Meg Cabot climbs aboard the vampire love train with her “Insatiable Series” starring cute pixie-ish Meena Harper (irresistible to both vampires and vampire-trackers); tall, dark and handsome vampire Lucien Antonescu (from Romania, of course); and tall, blonde and handsome vampire-tracker Alaric Wulf. (Note the name Alaric WULF presumably suggests that the character is meant to fill the usual werewolf role in these paranormal love triangles, while the name Meena Harper is of course a play on Mina Harker, the heroine of Bram Stoker’s 1897 novel Dracula.) Cabot stocks her story full of meta references like this, including hat-tips to Charlaine Harris and Stephenie Meyer.
What struck me the most about this book, however, was not the parallels to other paranormal books as much as the many similarities to the chick lit genre. According to Stephanie Harzewski’s study, Chicklit and Postfeminism, characteristic elements of this genre include a twenty- or thirtysomething, white, middle- or upper-middle-class, never-married, childless, urban, heterosexual career woman engaged in a seriocomic romantic quest or dating spree. In addition, the heroine works in journalism, publishing, or other media; in spite of a frenetic work pace she experiences workplace obstacles; she is “quirky” or “creative”; she is hyper-aware of body size and caloric intake; and she places a great deal of importance on fashion and having the right (albeit beyond-her-budget) dresses, purses, and shoes.
Sounds pretty much like Meena Harper to me! Meena is a dialogue-writer for a daytime soap that happens to want to add a vampire theme to the mix. Her hectic days don’t preclude her daydreaming about a $5,000 Marc Jacobs tote that ‘would perfectly round out [her] wardrobe.” And of course, she wouldn’t mind a romance either.
As for Meena’s “quirkiness” however, it is different than the usual chick lit heroine’s in that it strays into the paranormal: Meena happens to have an ability to see how people are going to die (unless, that is, they heed her warnings and avoid the precipitating event). This trait makes her, analogously to Sookie Stackhouse, irresistible to vampires, who love to see something new under the sun (metaphorically speaking). The similarity to Sookie doesn’t end there; Meena’s brother Jon is a metaphorically spitting image of Sookie’s brother Jason. Lots of metaphors in this book, and even meta metaphors.
The book is plenty cheesy, but not totally so (and many reviewers believe that the cheesiness is actually tongue-in-cheek cheesiness, and therefore doesn’t count as cheesiness). There are some very likeable characters, such as Meena’s next door neighbors, some very funny passages, and readers will be happy that they can opt for Team Lucien or Team Alaric, since teaming up over love triangles seems to be a popular activity these days.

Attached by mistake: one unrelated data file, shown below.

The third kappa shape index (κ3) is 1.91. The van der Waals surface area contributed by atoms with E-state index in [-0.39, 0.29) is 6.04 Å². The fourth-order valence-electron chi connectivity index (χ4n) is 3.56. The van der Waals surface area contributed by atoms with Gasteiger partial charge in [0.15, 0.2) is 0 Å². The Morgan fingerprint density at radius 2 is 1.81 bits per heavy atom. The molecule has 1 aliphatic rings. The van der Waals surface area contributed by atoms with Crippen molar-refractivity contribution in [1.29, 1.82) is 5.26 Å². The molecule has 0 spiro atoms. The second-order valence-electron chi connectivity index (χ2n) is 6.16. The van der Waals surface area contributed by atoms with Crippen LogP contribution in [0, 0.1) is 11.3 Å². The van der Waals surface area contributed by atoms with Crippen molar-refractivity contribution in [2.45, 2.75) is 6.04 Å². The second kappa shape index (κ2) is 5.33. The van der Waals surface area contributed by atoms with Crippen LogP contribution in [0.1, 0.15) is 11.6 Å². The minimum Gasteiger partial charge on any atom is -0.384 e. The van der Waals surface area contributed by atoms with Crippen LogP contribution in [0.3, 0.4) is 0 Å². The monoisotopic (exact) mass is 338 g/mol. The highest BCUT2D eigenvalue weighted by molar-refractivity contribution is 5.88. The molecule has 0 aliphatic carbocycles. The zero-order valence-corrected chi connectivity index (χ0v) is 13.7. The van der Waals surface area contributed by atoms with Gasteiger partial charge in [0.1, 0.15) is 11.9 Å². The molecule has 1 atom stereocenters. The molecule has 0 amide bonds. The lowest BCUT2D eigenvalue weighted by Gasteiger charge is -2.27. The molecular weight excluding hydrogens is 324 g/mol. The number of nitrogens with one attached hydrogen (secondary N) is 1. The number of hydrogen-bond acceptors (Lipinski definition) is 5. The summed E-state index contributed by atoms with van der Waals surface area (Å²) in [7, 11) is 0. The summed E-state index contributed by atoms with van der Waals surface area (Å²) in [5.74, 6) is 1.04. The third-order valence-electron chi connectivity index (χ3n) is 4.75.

Some of the dialogue is just awful, such as what ensues when Alaric, the vampire tracker, tries to explain to a woman he is “rescuing” from a vampire that she isn’t experiencing “love”; rather, it is only dopamine, a neurotransmitter activated because of the excitement of being with ‘a creature of the night’:
“‘How dare you?’ Sarah demanded hotly. ‘It isn’t dopa…whatever! It’s love! Love!”
And if you think that sounds dumb, Alaric’s reaction is even dumber:
“Alaric wanted to argue. Vampires were incapable of love – human love – because they didn’t have hearts. Well, technically, he supposed they possessed hearts, since that’s what he had to stab a stake into in order to kill them. But their hearts didn’t pump blood or beat. So how could they feel love, much less return it?”
Oh, Alaric. Is any grown-up really that dumb to think that “love” comes from the blood-pumping muscle in the chest? I suppose you think those chalky candy hearts on Valentine’s Day are real too!
But the winner of the questionable writing is this passage, when Meena is thinking back on her previous evening’s “close encounter” with Lucien:
“…instead of writing, she could only sit there and … recall the paths those strangely cool lips had traced across her skin as he’d dragged his mouth from her high round breasts, to her rib cage, to the soft curve of her belly… “
Right! I know we all think about our high, round breasts! Well, ahem, I never have been able to, but I’m sure all of you out there with high, round breasts generally tend to think of yourself as having high, round breasts when you think about such things…. (One can only admire the author’s restraint in not using the word “perky”….)
Evaluation: This book is diverting, and not a bad example of the combination of its two genres. It will especially appeal to chick lit fans who might like a little paranormal spice added to the usual isn’t-it-getting-old-by-now formula.
Published by William Morrow, an imprint of HarperCollins Publishers, 2010